Linked by Thom Holwerda on Sat 21st Jul 2012 23:06 UTC
In the News Okay, so this is entirely new to me. Sparrow is was an email client for Mac OS X and iOS (and Windows), which brought a decent Gmail experience to these platforms - as opposed to Apple's own not-so-good Gmail support and Google's Gmail iOS application which, well, is just a webpage. Google has now acquired Sparrow, and basically all hell has broken loose, to the point of Rian van der Merwe writing that 'we' lost "faith in a philosophy that we thought was a sustainable way to ensure a healthy future for independent software development, where most innovation happens".
Thread beginning with comment 527745
To view parent comment, click here.
To read all comments associated with this story, please click here.
RE: How to live from open source.
by ricegf on Sun 22nd Jul 2012 19:23 UTC in reply to "How to live from open source."
ricegf
Member since:
2007-04-25

Sure there are lots of benefits in using open source applications, even I use lots of open source applications.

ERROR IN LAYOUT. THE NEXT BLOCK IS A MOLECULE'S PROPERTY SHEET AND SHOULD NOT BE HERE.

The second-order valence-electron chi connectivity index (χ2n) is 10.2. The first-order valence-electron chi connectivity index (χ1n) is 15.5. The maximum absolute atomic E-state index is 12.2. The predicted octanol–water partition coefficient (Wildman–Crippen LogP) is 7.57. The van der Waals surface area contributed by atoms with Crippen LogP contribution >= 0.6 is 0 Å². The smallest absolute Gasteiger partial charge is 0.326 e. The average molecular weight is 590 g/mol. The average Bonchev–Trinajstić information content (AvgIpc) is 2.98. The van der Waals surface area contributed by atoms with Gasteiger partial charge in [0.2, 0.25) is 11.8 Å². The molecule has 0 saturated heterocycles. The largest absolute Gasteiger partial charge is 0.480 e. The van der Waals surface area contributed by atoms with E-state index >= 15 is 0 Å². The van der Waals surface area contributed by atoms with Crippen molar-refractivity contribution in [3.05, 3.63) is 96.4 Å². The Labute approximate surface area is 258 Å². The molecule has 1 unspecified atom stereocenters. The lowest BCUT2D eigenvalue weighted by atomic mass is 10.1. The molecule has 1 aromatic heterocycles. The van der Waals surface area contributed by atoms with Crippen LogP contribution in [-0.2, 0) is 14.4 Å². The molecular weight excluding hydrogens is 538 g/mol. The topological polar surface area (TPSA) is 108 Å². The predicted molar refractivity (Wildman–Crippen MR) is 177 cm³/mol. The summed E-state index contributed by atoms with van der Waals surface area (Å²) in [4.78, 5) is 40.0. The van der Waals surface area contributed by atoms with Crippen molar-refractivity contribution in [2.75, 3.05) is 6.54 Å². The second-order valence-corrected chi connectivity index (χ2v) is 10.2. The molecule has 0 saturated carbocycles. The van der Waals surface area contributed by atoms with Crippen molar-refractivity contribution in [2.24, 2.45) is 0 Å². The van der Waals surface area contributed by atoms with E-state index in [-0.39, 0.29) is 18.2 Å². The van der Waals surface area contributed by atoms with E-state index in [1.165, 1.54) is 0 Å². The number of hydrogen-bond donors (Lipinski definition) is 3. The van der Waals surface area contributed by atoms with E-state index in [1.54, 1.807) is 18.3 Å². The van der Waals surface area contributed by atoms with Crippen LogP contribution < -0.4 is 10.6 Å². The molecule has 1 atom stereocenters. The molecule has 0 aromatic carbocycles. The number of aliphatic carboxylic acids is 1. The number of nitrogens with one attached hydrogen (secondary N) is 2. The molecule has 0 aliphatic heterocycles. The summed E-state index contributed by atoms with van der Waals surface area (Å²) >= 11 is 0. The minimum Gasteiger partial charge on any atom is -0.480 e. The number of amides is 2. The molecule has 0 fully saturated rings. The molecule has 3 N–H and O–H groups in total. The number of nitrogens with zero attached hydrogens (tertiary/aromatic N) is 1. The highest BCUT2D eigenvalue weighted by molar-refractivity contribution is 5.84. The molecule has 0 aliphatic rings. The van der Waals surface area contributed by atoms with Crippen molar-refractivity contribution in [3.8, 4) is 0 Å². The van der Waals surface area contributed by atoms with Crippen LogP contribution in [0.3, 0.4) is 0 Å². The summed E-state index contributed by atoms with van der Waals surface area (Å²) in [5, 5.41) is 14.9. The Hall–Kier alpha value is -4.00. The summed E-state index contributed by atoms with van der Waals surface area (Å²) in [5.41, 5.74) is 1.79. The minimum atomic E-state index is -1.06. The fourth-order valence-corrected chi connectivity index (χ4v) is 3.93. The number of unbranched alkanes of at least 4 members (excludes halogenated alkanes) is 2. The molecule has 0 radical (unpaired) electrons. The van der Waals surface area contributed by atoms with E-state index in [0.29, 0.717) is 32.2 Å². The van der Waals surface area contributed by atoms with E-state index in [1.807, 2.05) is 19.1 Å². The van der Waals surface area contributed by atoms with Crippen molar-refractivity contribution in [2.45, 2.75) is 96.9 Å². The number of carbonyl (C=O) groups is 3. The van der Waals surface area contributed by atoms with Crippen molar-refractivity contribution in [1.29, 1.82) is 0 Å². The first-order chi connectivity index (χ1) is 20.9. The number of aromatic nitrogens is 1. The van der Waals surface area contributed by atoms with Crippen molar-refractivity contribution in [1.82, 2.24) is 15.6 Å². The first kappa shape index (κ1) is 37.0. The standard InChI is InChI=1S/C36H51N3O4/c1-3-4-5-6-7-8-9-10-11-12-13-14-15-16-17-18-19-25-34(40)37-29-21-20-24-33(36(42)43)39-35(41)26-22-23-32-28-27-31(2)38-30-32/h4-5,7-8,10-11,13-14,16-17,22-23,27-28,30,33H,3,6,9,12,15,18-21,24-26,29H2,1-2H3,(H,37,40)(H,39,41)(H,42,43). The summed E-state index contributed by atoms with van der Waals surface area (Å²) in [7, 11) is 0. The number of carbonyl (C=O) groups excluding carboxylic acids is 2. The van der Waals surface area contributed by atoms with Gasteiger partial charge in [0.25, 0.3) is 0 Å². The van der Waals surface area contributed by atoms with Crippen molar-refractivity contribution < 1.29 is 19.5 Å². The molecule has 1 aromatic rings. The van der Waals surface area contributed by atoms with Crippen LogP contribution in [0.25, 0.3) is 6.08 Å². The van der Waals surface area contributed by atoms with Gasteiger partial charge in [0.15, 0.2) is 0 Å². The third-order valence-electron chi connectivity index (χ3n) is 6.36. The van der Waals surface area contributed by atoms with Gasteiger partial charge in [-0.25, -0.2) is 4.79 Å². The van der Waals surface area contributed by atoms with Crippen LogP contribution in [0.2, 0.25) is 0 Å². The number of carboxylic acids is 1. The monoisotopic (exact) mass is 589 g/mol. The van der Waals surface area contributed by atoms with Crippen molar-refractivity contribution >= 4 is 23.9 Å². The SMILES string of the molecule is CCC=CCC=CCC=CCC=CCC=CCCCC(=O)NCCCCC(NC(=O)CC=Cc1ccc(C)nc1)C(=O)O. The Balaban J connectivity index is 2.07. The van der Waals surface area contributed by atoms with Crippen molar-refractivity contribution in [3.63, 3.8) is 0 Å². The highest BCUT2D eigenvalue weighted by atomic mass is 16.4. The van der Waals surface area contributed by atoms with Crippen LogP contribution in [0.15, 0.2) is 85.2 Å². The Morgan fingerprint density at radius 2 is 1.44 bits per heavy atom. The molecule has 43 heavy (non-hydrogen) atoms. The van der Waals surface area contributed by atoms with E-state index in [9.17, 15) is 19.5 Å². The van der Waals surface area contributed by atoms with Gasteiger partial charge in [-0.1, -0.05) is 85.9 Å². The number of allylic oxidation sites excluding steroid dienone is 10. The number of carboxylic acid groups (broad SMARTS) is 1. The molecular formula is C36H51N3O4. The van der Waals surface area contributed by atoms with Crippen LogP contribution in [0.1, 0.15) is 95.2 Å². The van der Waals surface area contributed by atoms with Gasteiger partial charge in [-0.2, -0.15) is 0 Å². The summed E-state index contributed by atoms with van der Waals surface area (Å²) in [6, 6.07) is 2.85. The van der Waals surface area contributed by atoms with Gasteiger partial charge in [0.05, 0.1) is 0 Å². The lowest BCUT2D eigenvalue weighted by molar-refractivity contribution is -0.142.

Don't feel bad. Even hardcore open source haters use open source now. It's unavoidable.

Open source only works in products where the developers can get the money by selling services on top of it, or hardware that makes use of the said software.


Most large successful and high-quality open source products work because they receive corporate backing.

Android Linux is probably the best example, with IBM and Red Hat providing steady revenue for the kernel, Sun for the VM (at least pre-Oracle), and Google for the userland. Google also largely funded Firefox, which kicked proprietary monopoly IE's tail from Scranton to LA, and then Chromium, which made the browser market a three horse plus change race.

Small indie developers sometimes make good and change the world, of course (BitTorrent, anyone?), but the big names in large open source projects are funded by corporations that profit from them - for better or worse.

Reply Parent Score: 4

moondevil Member since:
2005-07-08

"Sure there are lots of benefits in using open source applications, even I use lots of open source applications.


Don't feel bad. Even hardcore open source haters use open source now. It's unavoidable.
"

Why should I feel bad?

My employer is able to charge the same consulting prices as with proprietary tools, but get the source code and the project tools for free, without giving anything back, thus increasing profits.

Edited 2012-07-23 07:16 UTC

Reply Parent Score: 3

zima Member since:
2005-07-06

Even hardcore open source haters use open source now. It's unavoidable.

Now, if only some OSS-devotees - who likewise absolutely can't avoid depending on closed software behind large part of our modern world (perhaps even to a more fundamental degree) - would stop hatin'...

Edited 2012-07-29 00:08 UTC

Reply Parent Score: 2